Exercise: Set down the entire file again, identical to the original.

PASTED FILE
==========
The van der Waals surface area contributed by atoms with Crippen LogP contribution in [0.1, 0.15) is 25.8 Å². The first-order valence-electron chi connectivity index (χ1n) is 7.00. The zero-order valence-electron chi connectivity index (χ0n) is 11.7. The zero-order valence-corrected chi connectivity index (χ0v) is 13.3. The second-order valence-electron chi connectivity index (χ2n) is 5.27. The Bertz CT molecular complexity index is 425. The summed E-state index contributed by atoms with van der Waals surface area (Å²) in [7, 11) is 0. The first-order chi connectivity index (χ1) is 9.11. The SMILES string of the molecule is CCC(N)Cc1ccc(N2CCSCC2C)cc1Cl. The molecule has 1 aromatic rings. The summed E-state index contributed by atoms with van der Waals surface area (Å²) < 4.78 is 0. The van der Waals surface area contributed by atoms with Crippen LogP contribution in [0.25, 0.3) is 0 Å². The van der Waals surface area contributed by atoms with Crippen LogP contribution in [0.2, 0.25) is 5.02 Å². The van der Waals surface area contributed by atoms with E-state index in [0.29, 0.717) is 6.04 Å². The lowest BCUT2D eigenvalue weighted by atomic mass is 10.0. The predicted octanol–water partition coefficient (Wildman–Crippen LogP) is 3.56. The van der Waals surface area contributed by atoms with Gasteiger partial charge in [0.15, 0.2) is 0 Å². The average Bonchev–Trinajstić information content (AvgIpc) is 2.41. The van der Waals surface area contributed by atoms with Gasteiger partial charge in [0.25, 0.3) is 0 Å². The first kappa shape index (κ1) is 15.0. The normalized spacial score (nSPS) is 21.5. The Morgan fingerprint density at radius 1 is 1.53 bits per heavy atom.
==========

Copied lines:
The van der Waals surface area contributed by atoms with Crippen LogP contribution in [0.1, 0.15) is 25.8 Å². The first-order valence-electron chi connectivity index (χ1n) is 7.00. The zero-order valence-electron chi connectivity index (χ0n) is 11.7. The zero-order valence-corrected chi connectivity index (χ0v) is 13.3. The second-order valence-electron chi connectivity index (χ2n) is 5.27. The Bertz CT molecular complexity index is 425. The summed E-state index contributed by atoms with van der Waals surface area (Å²) in [7, 11) is 0. The first-order chi connectivity index (χ1) is 9.11. The SMILES string of the molecule is CCC(N)Cc1ccc(N2CCSCC2C)cc1Cl. The molecule has 1 aromatic rings. The summed E-state index contributed by atoms with van der Waals surface area (Å²) < 4.78 is 0. The van der Waals surface area contributed by atoms with Crippen LogP contribution in [0.25, 0.3) is 0 Å². The van der Waals surface area contributed by atoms with Crippen LogP contribution in [0.2, 0.25) is 5.02 Å². The van der Waals surface area contributed by atoms with E-state index in [0.29, 0.717) is 6.04 Å². The lowest BCUT2D eigenvalue weighted by atomic mass is 10.0. The predicted octanol–water partition coefficient (Wildman–Crippen LogP) is 3.56. The van der Waals surface area contributed by atoms with Gasteiger partial charge in [0.15, 0.2) is 0 Å². The average Bonchev–Trinajstić information content (AvgIpc) is 2.41. The van der Waals surface area contributed by atoms with Gasteiger partial charge in [0.25, 0.3) is 0 Å². The first kappa shape index (κ1) is 15.0. The normalized spacial score (nSPS) is 21.5. The Morgan fingerprint density at radius 1 is 1.53 bits per heavy atom.